Why The Friends You Make While Studying Abroad Are Different Than Your Friends At Home
For anyone on the fence about studying abroad because of missing friends – Just go!
I have always been the type to make friends everywhere I go; classes, academic organizations, even in the waiting room at the doctor’s office. I just have an easy personality to connect with, and I can honestly say that I have no enemies (to my knowledge)! Having amazing people in your life just makes it worth living because you have a reason to drag yourself out of bed in the morning. I am happy that I can say that I have wide variety of friends who are all so different from each other, but still touch my heart in ways unimaginable. However, it really only took me a couple of weeks into my incredible semester abroad to Gold Coast, Australia to realize that the people in my group were different than any group of people that I had ever crossed paths with before.
While studying, traveling, and living in Australia with a group of 75 other outgoing American college kids may seem like MTV’s Real World on steroids to anyone else, these people were everything BUT crazy and dramatic—they all became my best friends in 4 short months. This is why the people you meet while studying abroad are much different than the friends you make at home growing up and in college, and maybe even better for some. There is a completely different and unexplainable dynamic in friendship when you meet others who are also studying abroad. Anyone can be thrown into a college dorm, but students who decide to venture off and leave home for a semester or the summer have, what I feel, are the most important traits to possess—hunger for adventure, seeing beauty in every situation, and passion for life. Every single person in my group of 75 portrayed these qualities each and every day, whether it was in the classroom, or just navigating a new city together.
Now don’t get me wrong, the friends that I’ve made throughout college are my go-to people and incredible in their own ways. We’ve gotten each other through the trials and tribulations that college offers. But like I said before, a different dynamic exists in those relationships as opposed to the friends that I made abroad. Sure, we can sit around hungover in our tiny college town apartments watching reruns of Parks and Rec on Netflix all weekend, or we can get out and explore a park, hike a mountain, or sample new foods that we can’t even pronounce. One of my roommates abroad in Australia and I would constantly find something cool to do just by talking to locals or looking online and doing it. We would easily Google how to get there with the Wi-Fi in our apartment, find the right buses or trains to take, and just go. We could literally get up to a few hours away from our starting point just by using public transportation, it was so awesome. She easily became one of my best friends in the entire world because we shared the same mentality about traveling—just follow a path and see where it leads us. This go-getter attitude is something that I haven’t found in any of my friends from school, but have found in all of my friends abroad. We all had a strong desire for just getting up and going, whatever it was. There is such a rush you feel when you finally make it to the scenic beach you wanted to visit, or find that cathedral tucked away in a city, even just getting on a plane to your next destination. You will truly understand this amazing feeling if you’ve studied abroad or have traveled extensively. Being the only one of my group my friends from home who has done this, I’m so glad that I could share it with people who also have cravings to try new things and be in new places all the time.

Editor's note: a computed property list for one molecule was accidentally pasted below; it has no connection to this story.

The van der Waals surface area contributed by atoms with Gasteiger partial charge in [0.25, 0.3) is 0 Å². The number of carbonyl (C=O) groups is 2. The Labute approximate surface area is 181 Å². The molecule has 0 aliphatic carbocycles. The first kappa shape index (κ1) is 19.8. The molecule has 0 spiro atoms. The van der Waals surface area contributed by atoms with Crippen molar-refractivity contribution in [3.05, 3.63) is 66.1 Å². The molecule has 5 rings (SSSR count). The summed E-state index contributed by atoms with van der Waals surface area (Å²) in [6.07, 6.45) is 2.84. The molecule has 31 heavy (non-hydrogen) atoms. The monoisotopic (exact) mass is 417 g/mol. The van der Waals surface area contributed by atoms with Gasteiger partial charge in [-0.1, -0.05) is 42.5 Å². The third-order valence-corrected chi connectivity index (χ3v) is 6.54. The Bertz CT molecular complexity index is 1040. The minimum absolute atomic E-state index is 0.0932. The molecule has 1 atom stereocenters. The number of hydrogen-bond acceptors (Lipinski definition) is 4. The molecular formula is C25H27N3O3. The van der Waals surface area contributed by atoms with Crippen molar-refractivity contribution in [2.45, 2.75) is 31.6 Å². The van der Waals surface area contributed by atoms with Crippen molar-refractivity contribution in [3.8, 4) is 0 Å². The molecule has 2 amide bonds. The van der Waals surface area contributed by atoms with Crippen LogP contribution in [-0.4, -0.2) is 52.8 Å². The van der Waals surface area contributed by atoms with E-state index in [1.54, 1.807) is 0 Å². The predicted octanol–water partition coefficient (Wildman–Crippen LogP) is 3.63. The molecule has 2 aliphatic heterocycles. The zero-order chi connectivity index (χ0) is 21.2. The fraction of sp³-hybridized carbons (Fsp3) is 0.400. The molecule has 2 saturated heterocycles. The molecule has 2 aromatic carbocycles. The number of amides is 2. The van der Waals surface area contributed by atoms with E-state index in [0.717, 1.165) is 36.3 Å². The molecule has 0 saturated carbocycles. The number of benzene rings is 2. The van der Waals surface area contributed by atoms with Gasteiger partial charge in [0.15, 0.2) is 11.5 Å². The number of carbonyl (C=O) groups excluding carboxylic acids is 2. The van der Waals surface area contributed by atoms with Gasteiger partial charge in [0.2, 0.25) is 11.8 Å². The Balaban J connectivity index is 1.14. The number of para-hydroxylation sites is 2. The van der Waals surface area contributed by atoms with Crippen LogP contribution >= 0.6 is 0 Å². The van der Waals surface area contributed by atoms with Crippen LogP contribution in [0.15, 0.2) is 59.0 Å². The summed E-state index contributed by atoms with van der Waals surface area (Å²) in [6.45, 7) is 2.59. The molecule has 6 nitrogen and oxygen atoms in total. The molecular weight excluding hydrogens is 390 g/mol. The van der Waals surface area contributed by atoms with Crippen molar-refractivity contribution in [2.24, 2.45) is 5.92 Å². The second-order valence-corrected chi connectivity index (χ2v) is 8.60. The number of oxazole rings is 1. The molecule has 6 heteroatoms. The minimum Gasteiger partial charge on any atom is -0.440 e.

For anyone on the fence about studying abroad because of missing friends, just go. You will 100% regret it if you don’t. For me, I always knew I wanted to go my whole life, but was skeptical about it when the time came to apply because I didn’t want to miss out on all the fun times with my friends in college. I finally came to my senses, and realized that the insane college bar scene, activities with my sorority, and all my friends would be right there waiting for me when I got home. Though it is very difficult to describe the experience to my friends at school because they just weren’t there, I know that I have 75 lifelong friends that I can easily talk about memories with. There is a sense of community that you build with people when you travel and see the world together. You learn, you grow, and you thrive together, which, trust me, cannot be achieved at a Saturday morning football tailgate. I’m so lucky that I made such incredible memories with people who truly see beauty in every aspect of life, and I hope to meet more people like this in my future endeavors.